“Eminently practical and yet appropriate as always”
I’ve been experimenting with a few DVD reviews over the past weeks –theatrical ones, charity shop bargain ones and I’ve been longing to revisit film versions of several shows that I’ve seen recently. In some cases, I knew the show before seeing the film, but in others, my first contact was on celluloid (or whatever it is they use these days) and Sweeney Todd: The Demon Barber of Fleet Street was one of these. I actually saw it at the BFI when it was first released, with a Q+A with Tim Burton at the end of it (which was rather cringe-worthy with every question starting with ‘I love your films…’, ‘I love your work…’, ; ‘I love your socks…’). I came out of the film having rather loved it but it was only this autumn that I finally got round to seeing it on the stage at Chichester in a sensational production which has finally announced its transfer to the Adelphi from March next year.
As to be expected, it is an overtly Burton-esque piece of work with its desaturated palette allowing the red of the blood to pop even more than usual and the focus being on psychologically disturbed character. Frequent collaborators Johnny Depp and Helena Bonham-Carter take on the lead roles of Sweeney Todd and Mrs Lovett and though neither of their voices are particularly strong, especially when up against Sondheim’s challenging score, Burton manages to make that much less of an issue than one might have thought. There’s a brooding intensity to the whole affair, a sense of drained weariness which subsequently finds strength in the vocal frailties. Alan Rickman makes a perfect Judge Turpin, his sonorous malevolence a highlight of the film especially in the ‘Pretty Women’ duet; Timothy Spall’s Turpin makes a strong impact too as does Sacha Baron Cohen’s would-be manipulator Signor Pirelli.
Making a two hour film from a three hour show means cuts had to be made alongside the considerations of working in a different medium and now having both reference points I can see how good a job Burton did (IMHO). It has been a case of careful trimming rather than wholesale butchery in that whilst some songs have gone and others slimmed down, the musical architecture of the show remains in place and still crystal clear. The chorus has gone but is barely missed at all and the anaemic romance between Jamie Campbell Bower’s Anthony (who was there at the opening night in Chichester looking much blonder and hunkier!) and Jayne Wisener’s Johanna has been cut down which is no great loss.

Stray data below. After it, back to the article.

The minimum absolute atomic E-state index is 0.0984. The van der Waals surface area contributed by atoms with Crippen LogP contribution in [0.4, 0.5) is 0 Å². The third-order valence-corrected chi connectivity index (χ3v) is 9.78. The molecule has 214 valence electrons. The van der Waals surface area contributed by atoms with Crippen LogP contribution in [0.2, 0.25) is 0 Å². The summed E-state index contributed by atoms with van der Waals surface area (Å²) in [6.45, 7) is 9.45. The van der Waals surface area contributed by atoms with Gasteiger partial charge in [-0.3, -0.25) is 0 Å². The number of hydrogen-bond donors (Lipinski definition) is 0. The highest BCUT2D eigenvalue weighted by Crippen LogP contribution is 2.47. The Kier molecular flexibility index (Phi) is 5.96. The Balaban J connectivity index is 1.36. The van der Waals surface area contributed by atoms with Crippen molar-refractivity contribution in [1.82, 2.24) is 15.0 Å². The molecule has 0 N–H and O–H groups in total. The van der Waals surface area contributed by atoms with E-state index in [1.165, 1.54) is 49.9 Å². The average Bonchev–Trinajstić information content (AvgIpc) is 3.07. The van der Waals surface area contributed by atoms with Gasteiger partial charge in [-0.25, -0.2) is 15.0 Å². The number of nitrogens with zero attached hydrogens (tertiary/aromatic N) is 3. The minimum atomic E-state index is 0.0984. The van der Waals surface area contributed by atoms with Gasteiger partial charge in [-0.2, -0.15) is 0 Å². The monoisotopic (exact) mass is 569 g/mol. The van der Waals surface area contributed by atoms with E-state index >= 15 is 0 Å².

Not everything works quite so well though. Burton’s excursions outside of the confines of the pieshop and salon fall flat, the freedom of cinema not actually necessary here, and because the overall tone is one of such gloom, much of the black humour has been lost: ‘A Little Priest’ in particular is most underpowered. This is where the comparison with the Chichester production kicks in hardest I think as Imelda Staunton’s performance was frequently hilarious and the ensuing journey into darkness all the more emotionally effective. That’s not to say this interpretation isn’t valid, for it really is and there’s probably a more affecting relationship between Mrs Lovett and Toby in the film, it is just a different piece of art.
In some ways, it was probably best that I saw the film and the show this way round as there’s no denying that Sweeney Todd comes across better on stage, especially in a production such as CFT’s. But seeing the film without preconceptions of how it ‘should’ be done allowed to judge it on its own merits and I have to say I found it an affecting film then and still do now. It probably needs to be judged as a film rather than a piece of musical theatre (aside from Laura Michelle Kelly, the only recognisable MT faces are in brief cameos as customers in the pie-shop) for that is how Burton has approached it but if you’re willing to go with it, then it might just work for you.